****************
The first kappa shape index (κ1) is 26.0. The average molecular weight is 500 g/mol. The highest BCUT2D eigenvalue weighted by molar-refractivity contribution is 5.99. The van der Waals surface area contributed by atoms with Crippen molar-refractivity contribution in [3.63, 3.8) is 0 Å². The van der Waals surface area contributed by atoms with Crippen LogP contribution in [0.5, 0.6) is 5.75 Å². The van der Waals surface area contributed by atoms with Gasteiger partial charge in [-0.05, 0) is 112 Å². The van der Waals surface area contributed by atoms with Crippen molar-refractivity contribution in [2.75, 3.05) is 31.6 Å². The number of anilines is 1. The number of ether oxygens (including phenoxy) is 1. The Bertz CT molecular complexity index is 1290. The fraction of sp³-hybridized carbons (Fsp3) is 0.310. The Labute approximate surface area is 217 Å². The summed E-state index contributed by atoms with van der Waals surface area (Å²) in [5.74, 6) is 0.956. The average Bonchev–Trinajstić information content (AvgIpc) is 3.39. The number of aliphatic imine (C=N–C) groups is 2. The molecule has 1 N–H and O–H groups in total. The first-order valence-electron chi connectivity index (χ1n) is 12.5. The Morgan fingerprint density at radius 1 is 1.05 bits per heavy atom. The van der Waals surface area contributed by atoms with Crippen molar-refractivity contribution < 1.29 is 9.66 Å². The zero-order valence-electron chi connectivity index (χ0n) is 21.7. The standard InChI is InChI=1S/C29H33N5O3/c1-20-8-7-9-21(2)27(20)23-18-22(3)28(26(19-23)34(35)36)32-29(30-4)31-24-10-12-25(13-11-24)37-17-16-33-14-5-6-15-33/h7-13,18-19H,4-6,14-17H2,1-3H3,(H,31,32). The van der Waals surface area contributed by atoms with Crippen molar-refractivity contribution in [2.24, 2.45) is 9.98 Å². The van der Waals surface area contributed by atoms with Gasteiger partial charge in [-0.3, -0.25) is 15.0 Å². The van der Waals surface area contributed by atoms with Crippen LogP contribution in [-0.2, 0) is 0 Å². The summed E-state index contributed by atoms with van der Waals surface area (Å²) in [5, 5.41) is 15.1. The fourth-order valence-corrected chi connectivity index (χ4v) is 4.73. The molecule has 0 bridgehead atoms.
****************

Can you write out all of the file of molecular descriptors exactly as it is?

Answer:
The first kappa shape index (κ1) is 26.0. The average molecular weight is 500 g/mol. The highest BCUT2D eigenvalue weighted by molar-refractivity contribution is 5.99. The van der Waals surface area contributed by atoms with Crippen molar-refractivity contribution in [3.63, 3.8) is 0 Å². The van der Waals surface area contributed by atoms with Crippen LogP contribution in [0.5, 0.6) is 5.75 Å². The van der Waals surface area contributed by atoms with Gasteiger partial charge in [-0.05, 0) is 112 Å². The van der Waals surface area contributed by atoms with Crippen molar-refractivity contribution in [2.75, 3.05) is 31.6 Å². The number of anilines is 1. The number of ether oxygens (including phenoxy) is 1. The Bertz CT molecular complexity index is 1290. The fraction of sp³-hybridized carbons (Fsp3) is 0.310. The Labute approximate surface area is 217 Å². The summed E-state index contributed by atoms with van der Waals surface area (Å²) in [5.74, 6) is 0.956. The average Bonchev–Trinajstić information content (AvgIpc) is 3.39. The number of aliphatic imine (C=N–C) groups is 2. The molecule has 1 N–H and O–H groups in total. The first-order valence-electron chi connectivity index (χ1n) is 12.5. The Morgan fingerprint density at radius 1 is 1.05 bits per heavy atom. The van der Waals surface area contributed by atoms with Crippen molar-refractivity contribution < 1.29 is 9.66 Å². The zero-order valence-electron chi connectivity index (χ0n) is 21.7. The standard InChI is InChI=1S/C29H33N5O3/c1-20-8-7-9-21(2)27(20)23-18-22(3)28(26(19-23)34(35)36)32-29(30-4)31-24-10-12-25(13-11-24)37-17-16-33-14-5-6-15-33/h7-13,18-19H,4-6,14-17H2,1-3H3,(H,31,32). The van der Waals surface area contributed by atoms with Crippen molar-refractivity contribution in [2.24, 2.45) is 9.98 Å². The van der Waals surface area contributed by atoms with Gasteiger partial charge in [-0.3, -0.25) is 15.0 Å². The van der Waals surface area contributed by atoms with Crippen LogP contribution in [-0.2, 0) is 0 Å². The summed E-state index contributed by atoms with van der Waals surface area (Å²) in [5, 5.41) is 15.1. The fourth-order valence-corrected chi connectivity index (χ4v) is 4.73. The molecule has 0 bridgehead atoms.